Finance Finance News Time for some joined-up thinking on renewables
Updated:

Time for some joined-up thinking on renewables

Hyundai's Ioniq range features two hybrid models and one pure-electric vehicle. Photo: Hyundai
Share
Twitter Facebook Reddit Pinterest Email

This year there will be yet more strides forward in the way renewable energy is generated, traded, stored and consumed – and don’t the fossil fuel true believers know it.

The problem is, the most vocal critics of renewable energy are slow to see the bigger picture, which includes a host of new technologies, including new-generation electric vehicles.

The year began with an anti-renewables push from former prime minister Tony Abbott, who called for the Coalition to scrap the federal renewable energy target (RET), which is currently set for about 23 per cent of power generation by 2020.

The government, which endured much political pain to get even that target through Parliament, smacked that suggestion down pretty quickly.

But there has also been a lively media backlash against the Queensland government’s decision to join Victoria and South Australia by setting its own much higher renewables target – 50 per cent of all power by 2030.

The Queensland Resources Council, a mining lobby group, said the “objective should not be a target level of renewable generation in 2030, but rather the greatest share that is consistent with securing … retail cost-neutrality”.

That sounds pretty reasonable, but only if you ignore the wider developments in the ‘retail cost’ of electricity discussed below.

And economics writer Judith Sloan argued that “the challenge for federal Energy Minister Josh Frydenberg is to convince state governments to junk their vacuous, go-it-alone renewable energy targets that will lead to even higher electricity ­prices and further threaten the reliability of the grid”.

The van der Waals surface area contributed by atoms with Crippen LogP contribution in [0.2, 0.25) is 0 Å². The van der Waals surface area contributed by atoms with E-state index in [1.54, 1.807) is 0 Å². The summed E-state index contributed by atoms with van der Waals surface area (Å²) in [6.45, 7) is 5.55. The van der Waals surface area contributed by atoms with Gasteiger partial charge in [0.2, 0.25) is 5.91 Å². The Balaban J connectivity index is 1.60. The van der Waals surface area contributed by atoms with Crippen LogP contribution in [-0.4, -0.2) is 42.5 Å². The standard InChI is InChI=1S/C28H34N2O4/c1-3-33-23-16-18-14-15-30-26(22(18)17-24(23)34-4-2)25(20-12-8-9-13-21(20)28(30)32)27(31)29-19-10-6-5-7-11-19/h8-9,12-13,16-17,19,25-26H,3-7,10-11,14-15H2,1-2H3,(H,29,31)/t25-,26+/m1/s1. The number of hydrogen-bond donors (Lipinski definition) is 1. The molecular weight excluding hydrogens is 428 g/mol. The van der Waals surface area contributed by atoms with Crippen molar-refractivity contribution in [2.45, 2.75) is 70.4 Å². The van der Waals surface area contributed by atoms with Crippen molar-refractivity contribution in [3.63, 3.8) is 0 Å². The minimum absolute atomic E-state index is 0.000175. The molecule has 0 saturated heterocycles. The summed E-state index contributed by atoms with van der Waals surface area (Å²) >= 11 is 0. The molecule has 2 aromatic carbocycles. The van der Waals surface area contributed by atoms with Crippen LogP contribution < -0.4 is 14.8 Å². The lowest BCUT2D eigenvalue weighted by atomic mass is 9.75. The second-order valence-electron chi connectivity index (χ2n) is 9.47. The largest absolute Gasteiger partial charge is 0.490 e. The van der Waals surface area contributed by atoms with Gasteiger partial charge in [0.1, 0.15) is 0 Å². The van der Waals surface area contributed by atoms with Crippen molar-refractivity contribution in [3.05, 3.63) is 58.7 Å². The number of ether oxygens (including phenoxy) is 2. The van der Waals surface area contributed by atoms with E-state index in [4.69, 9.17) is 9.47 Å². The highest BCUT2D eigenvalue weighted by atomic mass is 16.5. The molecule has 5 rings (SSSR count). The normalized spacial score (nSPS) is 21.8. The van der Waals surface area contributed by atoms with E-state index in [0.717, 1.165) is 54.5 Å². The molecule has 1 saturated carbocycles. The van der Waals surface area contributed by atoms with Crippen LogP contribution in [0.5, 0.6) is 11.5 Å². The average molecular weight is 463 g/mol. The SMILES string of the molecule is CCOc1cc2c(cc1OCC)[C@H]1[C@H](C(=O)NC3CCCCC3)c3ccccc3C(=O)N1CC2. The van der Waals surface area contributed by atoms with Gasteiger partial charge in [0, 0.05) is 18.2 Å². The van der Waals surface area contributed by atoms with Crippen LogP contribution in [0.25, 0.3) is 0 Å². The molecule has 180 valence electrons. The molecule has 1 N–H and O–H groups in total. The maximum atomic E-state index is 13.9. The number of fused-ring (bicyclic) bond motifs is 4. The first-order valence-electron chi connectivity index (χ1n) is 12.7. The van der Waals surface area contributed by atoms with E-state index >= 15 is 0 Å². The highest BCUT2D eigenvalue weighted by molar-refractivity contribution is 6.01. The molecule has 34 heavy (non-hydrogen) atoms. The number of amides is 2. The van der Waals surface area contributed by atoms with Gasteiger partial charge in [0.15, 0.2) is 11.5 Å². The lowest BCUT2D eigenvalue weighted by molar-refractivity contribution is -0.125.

A bottom-up revolution

Both arguments are based on old centralised power models and fail to grasp two key developments.

Firstly, technology that could only be dreamed of a decade ago is now available commercially and at the household level – particularly storage systems that allow consumers to use more of their own solar power or off-peak grid power.

tesla powerwall
Tesla’s Powerwall lithium-ion storage system is being rolled out in Australia. Photo: Tesla

Secondly, as detailed below, the ‘power consumer’ is starting to be driven by much more than wholesale prices.

These developments are helping to accelerate the so-called ‘death spiral’ in conventional power.

As consumers become more energy conscious and buy more efficient appliances, the demand for power has been falling.

At the same time, renewable energy prices have plummeted and control of the technology has shifted into the hands of householders and small businesses, particularly through lithium-ion storage solutions.

To remain viable, therefore, the energy companies are stuck with raising prices as demand falls. That’s why companies such as Origin and AGL are already pushing into the renewables space, trying to capture a share of the roof-top solar and storage market.